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NEWS > Former Staff > Elaine Brown

Elaine Brown

Having taught at Prior's Field for 19 years, Mrs Brown became a firm favourite amongst the girls, but what was the funniest thing that happened during a lesson?
17 Nov 2020
Former Staff
Lucy Makin and Mrs Elaine Brown (1973-1992)
Lucy Makin and Mrs Elaine Brown (1973-1992)

What were you doing before Prior’s Field?

Before Prior’s Field I was at the Royal Holloway at Egham where I got my degree in Botany - they don’t have Botany on its own now. When I lived in London, I would visit St Paul’s, Knightsbridge, as they had a musical evening after evensong; that’s where I met my husband and within a year of leaving the Royal Holloway, we were married. We had three children under three-and-a-half before I started at Prior’s Field. I have had five children altogether.

I did a course at the Sixth Form College in Guildford to prepare me to teach. That was the most valuable £8 I have ever paid in my life! They were mostly public school boys on the course who hadn’t got the required grades. It was very interesting for me because I observed two or three different teachers, so it brought me up to date a bit with the science. The trouble is with science is it is out of date in no time at all. I had never done Biology as such, which is a mixture, so we had to do things like comparing a mammal with a flowering plant! The sciences were all so separate when I grew up.

How did you hear about the job and what were your first impressions of PF?

We knew the Deputy Head of Charterhouse and his wife, Shirley Harrison, who taught a little Chemistry at PF. She encouraged me to go to Prior's Field for the interview, so I did and I started teaching the lowest form of the senior school.

At the first staff meeting, I remember we were asked to go without our pay because the school was struggling, financially. I don’t know what the political state was at the time, but it meant that people stayed in their jobs and it gave some stability to the school. That’s really what saved it, I think. It’s amazing how the school picked itself up.

Do you keep in touch with any of the Old Girls you taught?

Maryclare Prowse née Cutliffe (OG 1971-1976) sent a taxi for me and I joined in their reunion. I had a lot of fun with about 12 or so of the class. They were very nice and flattering! I also came back to PF for the 1978 reunion in 2018 for the girls’ 40-year Sleepover Reunion. We had a lovely lunch and it was fun to catch up with everyone.

What did the pupils enjoy the most and do you have any funny stories from your classes?

They all liked human biology and all things to do with human relationships. It is more difficult to get pupils interested in plants, although plants are our life-support system! The environment wasn’t so much in focus when I first taught at Prior’s Field, like it is now.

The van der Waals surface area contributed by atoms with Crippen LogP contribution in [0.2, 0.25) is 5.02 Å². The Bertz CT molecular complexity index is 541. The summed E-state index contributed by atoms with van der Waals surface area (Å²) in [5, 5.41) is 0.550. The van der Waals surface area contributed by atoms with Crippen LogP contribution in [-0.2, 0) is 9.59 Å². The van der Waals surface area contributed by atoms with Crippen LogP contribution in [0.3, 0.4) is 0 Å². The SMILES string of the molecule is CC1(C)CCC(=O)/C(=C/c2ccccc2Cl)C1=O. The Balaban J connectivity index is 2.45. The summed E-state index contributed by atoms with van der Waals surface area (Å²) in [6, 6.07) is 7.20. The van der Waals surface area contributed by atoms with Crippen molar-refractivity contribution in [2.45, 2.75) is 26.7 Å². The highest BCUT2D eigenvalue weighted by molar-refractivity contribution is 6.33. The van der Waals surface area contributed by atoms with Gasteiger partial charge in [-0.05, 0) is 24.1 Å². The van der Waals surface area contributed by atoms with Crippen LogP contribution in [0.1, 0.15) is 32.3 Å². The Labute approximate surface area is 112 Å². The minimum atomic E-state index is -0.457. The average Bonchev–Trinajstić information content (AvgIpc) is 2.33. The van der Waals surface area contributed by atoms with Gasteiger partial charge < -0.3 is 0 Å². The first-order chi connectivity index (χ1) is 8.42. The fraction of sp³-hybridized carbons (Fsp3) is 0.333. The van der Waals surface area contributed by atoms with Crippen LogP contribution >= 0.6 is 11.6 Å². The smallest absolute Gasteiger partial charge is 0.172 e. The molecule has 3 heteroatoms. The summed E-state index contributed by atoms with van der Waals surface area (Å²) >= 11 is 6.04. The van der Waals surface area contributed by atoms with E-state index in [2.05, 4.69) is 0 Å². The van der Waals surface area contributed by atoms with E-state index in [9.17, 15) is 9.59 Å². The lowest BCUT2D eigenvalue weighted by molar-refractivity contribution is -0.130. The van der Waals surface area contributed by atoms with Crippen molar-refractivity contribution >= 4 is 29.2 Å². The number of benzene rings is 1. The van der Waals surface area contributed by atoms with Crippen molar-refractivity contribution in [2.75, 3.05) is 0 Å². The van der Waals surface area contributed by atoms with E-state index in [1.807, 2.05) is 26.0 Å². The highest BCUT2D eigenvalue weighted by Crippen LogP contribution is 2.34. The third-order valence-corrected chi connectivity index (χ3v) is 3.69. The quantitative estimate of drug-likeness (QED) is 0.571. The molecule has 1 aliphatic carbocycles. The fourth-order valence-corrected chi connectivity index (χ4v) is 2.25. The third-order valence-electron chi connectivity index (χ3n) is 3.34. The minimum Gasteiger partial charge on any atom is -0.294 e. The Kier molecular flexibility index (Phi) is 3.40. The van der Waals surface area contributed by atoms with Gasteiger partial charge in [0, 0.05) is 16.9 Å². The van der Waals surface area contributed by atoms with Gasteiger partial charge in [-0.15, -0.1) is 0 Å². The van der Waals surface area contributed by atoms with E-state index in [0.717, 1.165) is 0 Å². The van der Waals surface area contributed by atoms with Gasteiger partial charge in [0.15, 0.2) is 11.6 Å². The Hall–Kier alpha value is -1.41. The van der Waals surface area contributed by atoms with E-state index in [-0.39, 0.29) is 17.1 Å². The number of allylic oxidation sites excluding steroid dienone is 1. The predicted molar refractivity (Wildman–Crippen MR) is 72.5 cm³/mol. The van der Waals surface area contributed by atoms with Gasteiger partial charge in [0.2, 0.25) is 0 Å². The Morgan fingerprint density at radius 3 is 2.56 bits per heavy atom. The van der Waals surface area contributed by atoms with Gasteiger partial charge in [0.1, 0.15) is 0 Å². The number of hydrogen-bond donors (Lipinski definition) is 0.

The funniest thing that happened in a class was when one girl labelled all the parts of the male and female reproductive organs the wrong way round. I know her name, but I won’t say!

What did you enjoy about working at PF?

My best memories are the friendships I made there and people like Rosie Ingram, Charles Lloyd-Jones, Carol Gibbons, Susan de Laszlo and Yvonne Graham. Of course, there were others too. Cherry Gay still looks as young now as she did then. She’s very good at including me if there is a get-together.

What have you done since you retired?

I was asked through Charles Lloyd-Jones to teach at the convent in Midhurst. I went for two terms and stayed for three years! I got on very well with the children there and I was there until I was 65, when I retired again.

After that, I put my name forward and got onto the QUANGO committee representing the environment. I specialised in pesticides and did that for five-and-a-half years. I also did a History of Art course with a friend for a while in Godalming which was fascinating. I learned a lot and I kick myself if I can’t answer the questions on University Challenge! I’ve been running a book club, too, for the U3A. We meet once a month.

To finish, we have a question from Old Girl Eugenie Walker née Harper for you:

Eugenie: I am going into educational psychology and neuropsychology and a lot of it is down to you imbuing me with a love of Biology. You can’t beat a good teacher!

I always remember you talking fondly of your children and you must have grandchildren now. Can I ask if you have spread the love of Biology to them? Are any of your grandchildren in science in some way?

Mrs Brown: I remember a lovely girl called Eugenie, yes.

The answer is yes. My eldest grandson is doing cancer research in America. He was 30 yesterday! He is married and they are there for three years. He does a lot of work with fruit flies!

I am really grateful for what Prior’s Field did for me for all those years and it’s really good to see it flourishing.

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